It is always a challenge to decide how Rifftides should celebrate the anniversary of the independence of The United States Of America. In 2017, we are observing it with pieces by artists whose careers began on the west coast of the US before their names and their music became familiar around the world. Both works are short traditional songs that express feelings of profound importance to millions of Americans.
The first piece, “America The Beautiful,” is from Clare Fischer’s 1967 album Songs For Rainy Day Lovers. Published in 1910, the song had a lyric by Katharine Lee Bates. Fischer’s elegant writing combines strings and his piano in a classic version of a song that has become, for many jazz musicians, a standard part of the repertoire.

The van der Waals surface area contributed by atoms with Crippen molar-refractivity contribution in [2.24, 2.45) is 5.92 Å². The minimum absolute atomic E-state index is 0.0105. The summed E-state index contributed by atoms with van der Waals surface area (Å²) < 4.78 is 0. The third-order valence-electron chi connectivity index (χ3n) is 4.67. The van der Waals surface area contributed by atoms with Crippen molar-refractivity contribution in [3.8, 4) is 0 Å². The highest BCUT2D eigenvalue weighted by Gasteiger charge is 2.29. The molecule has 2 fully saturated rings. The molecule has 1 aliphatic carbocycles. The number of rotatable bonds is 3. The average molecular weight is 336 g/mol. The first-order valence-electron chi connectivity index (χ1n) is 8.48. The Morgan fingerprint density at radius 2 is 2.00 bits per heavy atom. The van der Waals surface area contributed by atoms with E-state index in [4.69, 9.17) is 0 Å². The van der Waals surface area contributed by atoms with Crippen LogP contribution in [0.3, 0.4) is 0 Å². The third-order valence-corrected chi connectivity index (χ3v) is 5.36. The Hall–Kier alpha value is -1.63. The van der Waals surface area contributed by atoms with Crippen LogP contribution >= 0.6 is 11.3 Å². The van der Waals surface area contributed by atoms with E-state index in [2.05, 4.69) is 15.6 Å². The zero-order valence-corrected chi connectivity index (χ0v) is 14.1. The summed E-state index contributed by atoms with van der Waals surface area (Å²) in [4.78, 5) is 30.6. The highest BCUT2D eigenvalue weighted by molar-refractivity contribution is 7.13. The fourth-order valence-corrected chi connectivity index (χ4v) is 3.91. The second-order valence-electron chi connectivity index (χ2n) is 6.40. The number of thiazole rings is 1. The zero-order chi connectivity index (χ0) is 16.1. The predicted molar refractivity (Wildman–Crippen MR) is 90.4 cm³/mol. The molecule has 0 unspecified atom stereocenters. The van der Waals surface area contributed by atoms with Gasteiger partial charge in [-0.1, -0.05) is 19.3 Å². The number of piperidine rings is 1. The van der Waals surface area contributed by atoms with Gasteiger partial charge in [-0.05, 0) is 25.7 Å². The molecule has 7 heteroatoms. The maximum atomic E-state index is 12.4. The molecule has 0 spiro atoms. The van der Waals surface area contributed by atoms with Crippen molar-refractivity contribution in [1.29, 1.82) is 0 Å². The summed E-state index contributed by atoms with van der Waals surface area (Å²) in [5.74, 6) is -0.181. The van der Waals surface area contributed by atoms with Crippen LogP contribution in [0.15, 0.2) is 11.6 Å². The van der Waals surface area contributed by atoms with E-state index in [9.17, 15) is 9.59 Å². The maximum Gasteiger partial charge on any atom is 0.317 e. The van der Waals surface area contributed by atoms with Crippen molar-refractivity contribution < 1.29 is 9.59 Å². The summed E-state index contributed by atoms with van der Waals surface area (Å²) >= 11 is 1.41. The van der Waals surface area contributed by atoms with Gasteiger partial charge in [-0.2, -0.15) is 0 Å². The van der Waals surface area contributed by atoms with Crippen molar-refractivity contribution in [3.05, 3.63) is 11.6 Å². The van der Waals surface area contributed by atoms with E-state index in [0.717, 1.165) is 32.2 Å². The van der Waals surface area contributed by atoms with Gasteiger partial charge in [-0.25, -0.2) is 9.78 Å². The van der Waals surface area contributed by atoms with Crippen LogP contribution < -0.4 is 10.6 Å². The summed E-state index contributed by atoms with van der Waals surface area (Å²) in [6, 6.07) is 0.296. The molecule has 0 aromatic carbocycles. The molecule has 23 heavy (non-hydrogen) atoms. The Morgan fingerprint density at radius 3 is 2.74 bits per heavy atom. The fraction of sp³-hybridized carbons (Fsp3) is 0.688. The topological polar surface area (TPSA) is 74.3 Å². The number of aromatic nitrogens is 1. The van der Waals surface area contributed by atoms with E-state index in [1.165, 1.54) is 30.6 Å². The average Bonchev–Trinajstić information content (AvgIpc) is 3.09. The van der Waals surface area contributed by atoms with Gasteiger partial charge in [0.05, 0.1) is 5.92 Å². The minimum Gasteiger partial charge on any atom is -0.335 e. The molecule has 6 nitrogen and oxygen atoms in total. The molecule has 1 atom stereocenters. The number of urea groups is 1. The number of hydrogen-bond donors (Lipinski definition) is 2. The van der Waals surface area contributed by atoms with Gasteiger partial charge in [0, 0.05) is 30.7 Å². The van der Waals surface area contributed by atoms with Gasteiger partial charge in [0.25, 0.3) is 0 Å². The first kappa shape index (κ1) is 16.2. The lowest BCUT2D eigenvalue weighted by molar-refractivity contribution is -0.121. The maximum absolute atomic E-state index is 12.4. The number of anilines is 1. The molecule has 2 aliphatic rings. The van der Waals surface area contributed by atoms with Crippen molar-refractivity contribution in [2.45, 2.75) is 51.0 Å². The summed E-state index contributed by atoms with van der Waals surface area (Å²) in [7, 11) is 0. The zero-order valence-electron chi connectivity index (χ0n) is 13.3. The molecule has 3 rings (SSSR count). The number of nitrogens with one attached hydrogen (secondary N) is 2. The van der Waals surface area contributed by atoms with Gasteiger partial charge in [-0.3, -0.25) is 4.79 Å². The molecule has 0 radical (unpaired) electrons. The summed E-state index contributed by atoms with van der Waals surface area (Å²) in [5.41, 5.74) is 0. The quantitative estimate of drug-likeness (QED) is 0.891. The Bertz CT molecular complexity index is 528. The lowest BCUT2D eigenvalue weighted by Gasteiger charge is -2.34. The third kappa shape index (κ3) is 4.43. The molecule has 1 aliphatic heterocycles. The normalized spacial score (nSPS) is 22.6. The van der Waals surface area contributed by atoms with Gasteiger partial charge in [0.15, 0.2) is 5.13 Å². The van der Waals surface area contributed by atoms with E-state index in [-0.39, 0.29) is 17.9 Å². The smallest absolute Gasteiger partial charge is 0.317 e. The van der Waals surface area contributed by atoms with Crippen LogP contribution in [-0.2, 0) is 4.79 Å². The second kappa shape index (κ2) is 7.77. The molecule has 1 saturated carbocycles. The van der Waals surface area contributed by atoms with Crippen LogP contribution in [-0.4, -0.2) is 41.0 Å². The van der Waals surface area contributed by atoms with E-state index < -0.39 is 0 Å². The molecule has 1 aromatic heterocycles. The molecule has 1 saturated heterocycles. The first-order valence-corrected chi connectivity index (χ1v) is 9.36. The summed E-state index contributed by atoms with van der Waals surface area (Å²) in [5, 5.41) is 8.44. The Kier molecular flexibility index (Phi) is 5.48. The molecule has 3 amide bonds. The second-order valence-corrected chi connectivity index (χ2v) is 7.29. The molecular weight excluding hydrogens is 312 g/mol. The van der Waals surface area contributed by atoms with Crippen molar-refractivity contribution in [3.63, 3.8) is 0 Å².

Using the music from the abolitionist song “John Brown’s Body,” in 1861 Julia Ward Howe wrote “The Battle Hymn of the Republic,” which became strongly identified with the Union cause in the American Civil War. Cal Tjader’s 1956 recording captures the spirit of the piece. I’ve always been impressed by his vibes work here, and intrigued by the combination of sensitivity, strength and harmonic wisdom in Gerald Wiggins’s short piano solo. The YouTube audio may not be pristine and you may need to tweak it, but the video has the advantage of showing the original Fantasy red vinyl LP. Eugene Wright is the bassist, Bill Douglass the drummer.
The Fischer and Tjader recordings are difficult to find but—happily—are available. Click on the names at the beginning of the previous sentence.
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